Deryn tried not to roll her eyes. "I was going to tell you, ma'am, but you wouldn't let me. There was this strange boy ... out in the snow. That's where I got these kits."

"A boy? And I suppose he just walked up out of nowhere, bearing thermometers."

"Aye, more or less. When I woke up after the crash, he was standing there."

"I find this story difficult to believe, Mr. Sharp." Dr. Barlow placed a cool palm against Deryn's bruised eye. "Took quite a bump to your head, didn't you?"

"It's not my head, ma'am. It's this whole mountaintop that's dizzy. A boy just came out of nowhere! His name was Alek."

Dr. Barlow shared a dubious look with Tazza. "Mr. Sharp, we both know you're not above a bit of fibbing."

Deryn gaped at the boffin, black affronted. "I may have misled the Service about my ... particulars when I joined up, but that doesn't mean I'd go telling lies for no good reason!"

"Well, if you are telling the truth, then this 'Alek' is possibly quite interesting." Dr. Barlow took the thermometer back again, then gave it a shake and slipped it into the hay. "Did he say where he lives?"

"Not really." Deryn frowned, trying to remember Alek's exact words. "He mentioned a village at first, but mostly talked about his family. I reckon they're outlaws - or maybe spies. He looked nervous the whole time, as bouncy as Tazza here. Then he pulled a pistol on me, and was about to blow us all to pieces! But I wrestled it away from him."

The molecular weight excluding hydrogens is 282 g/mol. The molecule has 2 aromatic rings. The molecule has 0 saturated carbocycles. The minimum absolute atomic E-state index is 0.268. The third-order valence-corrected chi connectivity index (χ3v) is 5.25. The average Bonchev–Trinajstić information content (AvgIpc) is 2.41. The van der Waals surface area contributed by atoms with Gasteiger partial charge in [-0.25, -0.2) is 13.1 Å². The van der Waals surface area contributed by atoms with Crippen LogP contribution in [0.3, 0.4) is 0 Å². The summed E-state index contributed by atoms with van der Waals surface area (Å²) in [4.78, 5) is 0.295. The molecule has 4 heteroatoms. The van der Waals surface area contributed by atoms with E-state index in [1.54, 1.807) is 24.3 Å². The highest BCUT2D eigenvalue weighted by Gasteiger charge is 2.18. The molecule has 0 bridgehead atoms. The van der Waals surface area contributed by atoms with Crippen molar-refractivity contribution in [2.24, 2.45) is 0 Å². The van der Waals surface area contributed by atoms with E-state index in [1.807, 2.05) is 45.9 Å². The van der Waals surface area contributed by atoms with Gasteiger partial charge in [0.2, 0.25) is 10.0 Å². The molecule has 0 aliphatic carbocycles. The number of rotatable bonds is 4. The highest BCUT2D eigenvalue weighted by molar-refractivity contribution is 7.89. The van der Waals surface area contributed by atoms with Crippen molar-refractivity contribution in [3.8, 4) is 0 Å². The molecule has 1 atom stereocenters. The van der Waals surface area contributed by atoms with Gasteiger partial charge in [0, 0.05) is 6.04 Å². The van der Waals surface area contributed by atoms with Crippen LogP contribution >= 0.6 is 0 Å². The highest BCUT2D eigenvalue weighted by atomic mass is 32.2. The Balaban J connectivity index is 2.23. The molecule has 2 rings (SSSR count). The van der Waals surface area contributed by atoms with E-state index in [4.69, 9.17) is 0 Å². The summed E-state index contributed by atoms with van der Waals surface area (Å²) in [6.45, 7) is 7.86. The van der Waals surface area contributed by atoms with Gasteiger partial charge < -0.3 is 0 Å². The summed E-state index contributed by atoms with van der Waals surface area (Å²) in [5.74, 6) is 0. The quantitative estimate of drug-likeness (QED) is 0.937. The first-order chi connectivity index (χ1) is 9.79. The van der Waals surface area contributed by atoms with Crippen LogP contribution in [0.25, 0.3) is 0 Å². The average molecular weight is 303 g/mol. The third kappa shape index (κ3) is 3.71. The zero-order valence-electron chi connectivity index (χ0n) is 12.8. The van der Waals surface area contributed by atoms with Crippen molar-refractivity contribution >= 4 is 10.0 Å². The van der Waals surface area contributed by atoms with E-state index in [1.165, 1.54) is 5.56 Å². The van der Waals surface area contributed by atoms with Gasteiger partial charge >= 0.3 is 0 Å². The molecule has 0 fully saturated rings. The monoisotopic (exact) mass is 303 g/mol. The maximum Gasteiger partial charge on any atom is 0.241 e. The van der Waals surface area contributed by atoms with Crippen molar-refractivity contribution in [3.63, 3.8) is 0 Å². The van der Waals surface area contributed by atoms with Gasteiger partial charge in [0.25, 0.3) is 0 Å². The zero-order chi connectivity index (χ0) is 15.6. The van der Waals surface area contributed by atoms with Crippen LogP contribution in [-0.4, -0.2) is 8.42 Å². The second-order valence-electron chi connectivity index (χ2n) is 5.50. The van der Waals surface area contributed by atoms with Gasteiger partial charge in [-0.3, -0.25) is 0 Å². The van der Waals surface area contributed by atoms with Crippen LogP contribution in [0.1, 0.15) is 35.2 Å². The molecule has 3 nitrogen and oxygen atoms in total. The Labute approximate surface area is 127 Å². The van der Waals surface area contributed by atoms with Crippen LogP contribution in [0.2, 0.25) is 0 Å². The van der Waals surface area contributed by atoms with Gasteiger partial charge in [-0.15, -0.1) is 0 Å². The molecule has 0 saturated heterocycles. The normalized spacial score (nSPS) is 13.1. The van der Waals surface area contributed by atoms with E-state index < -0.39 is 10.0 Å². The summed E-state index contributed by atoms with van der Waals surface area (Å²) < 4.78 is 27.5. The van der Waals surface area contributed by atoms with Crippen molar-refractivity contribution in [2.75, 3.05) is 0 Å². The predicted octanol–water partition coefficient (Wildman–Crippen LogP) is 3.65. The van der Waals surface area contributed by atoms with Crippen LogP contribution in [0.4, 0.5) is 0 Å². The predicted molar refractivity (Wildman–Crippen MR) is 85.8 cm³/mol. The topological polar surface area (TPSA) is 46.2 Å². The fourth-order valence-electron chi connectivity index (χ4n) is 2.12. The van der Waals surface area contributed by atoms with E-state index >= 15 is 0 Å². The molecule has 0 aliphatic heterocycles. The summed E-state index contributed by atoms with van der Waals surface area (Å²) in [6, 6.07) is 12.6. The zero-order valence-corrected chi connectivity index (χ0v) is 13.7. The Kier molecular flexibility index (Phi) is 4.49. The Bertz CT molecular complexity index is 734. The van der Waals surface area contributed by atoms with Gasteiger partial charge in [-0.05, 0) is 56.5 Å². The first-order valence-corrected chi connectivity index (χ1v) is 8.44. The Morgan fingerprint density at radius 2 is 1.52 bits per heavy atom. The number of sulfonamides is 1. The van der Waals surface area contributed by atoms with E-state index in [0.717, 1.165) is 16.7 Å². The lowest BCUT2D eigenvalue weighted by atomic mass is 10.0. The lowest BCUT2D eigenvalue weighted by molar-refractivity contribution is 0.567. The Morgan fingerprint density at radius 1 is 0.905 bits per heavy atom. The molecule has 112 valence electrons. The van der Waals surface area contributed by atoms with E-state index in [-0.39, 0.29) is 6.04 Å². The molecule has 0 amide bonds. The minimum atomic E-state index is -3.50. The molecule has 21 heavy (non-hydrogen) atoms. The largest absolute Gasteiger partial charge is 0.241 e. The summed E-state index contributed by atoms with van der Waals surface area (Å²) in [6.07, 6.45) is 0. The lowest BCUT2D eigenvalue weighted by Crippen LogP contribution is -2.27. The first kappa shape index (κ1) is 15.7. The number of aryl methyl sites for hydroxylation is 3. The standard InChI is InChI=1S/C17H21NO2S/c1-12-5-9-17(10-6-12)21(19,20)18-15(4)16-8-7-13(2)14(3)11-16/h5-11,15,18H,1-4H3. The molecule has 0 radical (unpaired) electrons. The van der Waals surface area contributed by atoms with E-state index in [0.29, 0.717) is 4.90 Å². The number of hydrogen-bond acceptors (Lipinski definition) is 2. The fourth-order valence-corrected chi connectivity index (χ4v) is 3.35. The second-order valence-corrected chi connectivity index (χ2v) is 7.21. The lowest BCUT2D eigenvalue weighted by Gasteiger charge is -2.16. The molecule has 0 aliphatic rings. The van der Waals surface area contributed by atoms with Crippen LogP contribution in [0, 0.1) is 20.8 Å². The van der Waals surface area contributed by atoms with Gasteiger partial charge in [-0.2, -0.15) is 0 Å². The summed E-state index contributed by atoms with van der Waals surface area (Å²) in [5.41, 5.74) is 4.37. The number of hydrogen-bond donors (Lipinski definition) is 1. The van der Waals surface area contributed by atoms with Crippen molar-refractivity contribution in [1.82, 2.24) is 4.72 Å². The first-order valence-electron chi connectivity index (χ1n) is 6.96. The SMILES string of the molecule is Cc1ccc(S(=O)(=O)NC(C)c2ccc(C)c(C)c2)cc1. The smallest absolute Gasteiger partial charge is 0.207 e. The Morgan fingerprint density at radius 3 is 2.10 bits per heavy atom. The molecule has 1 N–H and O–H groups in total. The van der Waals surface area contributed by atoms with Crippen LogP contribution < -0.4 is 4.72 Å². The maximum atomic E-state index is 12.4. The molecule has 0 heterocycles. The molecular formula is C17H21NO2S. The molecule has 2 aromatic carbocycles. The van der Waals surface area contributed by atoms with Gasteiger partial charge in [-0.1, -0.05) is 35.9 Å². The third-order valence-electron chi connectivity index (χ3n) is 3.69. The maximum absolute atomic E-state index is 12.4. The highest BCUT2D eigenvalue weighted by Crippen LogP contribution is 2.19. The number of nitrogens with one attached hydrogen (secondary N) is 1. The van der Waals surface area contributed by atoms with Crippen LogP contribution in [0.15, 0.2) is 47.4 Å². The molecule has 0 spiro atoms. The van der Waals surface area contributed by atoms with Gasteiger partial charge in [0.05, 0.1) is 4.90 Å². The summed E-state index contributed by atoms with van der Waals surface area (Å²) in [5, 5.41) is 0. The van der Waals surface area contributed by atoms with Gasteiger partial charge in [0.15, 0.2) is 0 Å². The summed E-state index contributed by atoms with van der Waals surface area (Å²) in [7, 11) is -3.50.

"How fortunate," Dr. Barlow said distractedly, as if she routinely was saved from a fiery death. She reached for one of the satchels and arranged its contents on the slanted floor. "Field dressings, a tourniquet - no, Tazza, these aren't for sniffing - even a scalpel."

"A bit fancy for some wee village on a mountaintop," Deryn said. "Don't you think?"

Dr. Barlow lifted a box, squinting at its label. "And this is marked with a double-headed eagle - Austrian military issue."

Deryn's eyes widened. "We're not too far from Austria, ma'am. But Switzerland's meant to be neutral!"

"Technically, Mr. Sharp, we are in violation of that neutrality." Dr. Barlow turned the scalpel in her hand, and its blade flashed. "This is an alarming development. But I trust we'll be taking off soon?"

"I doubt it, ma'am. The ship's a barking mess."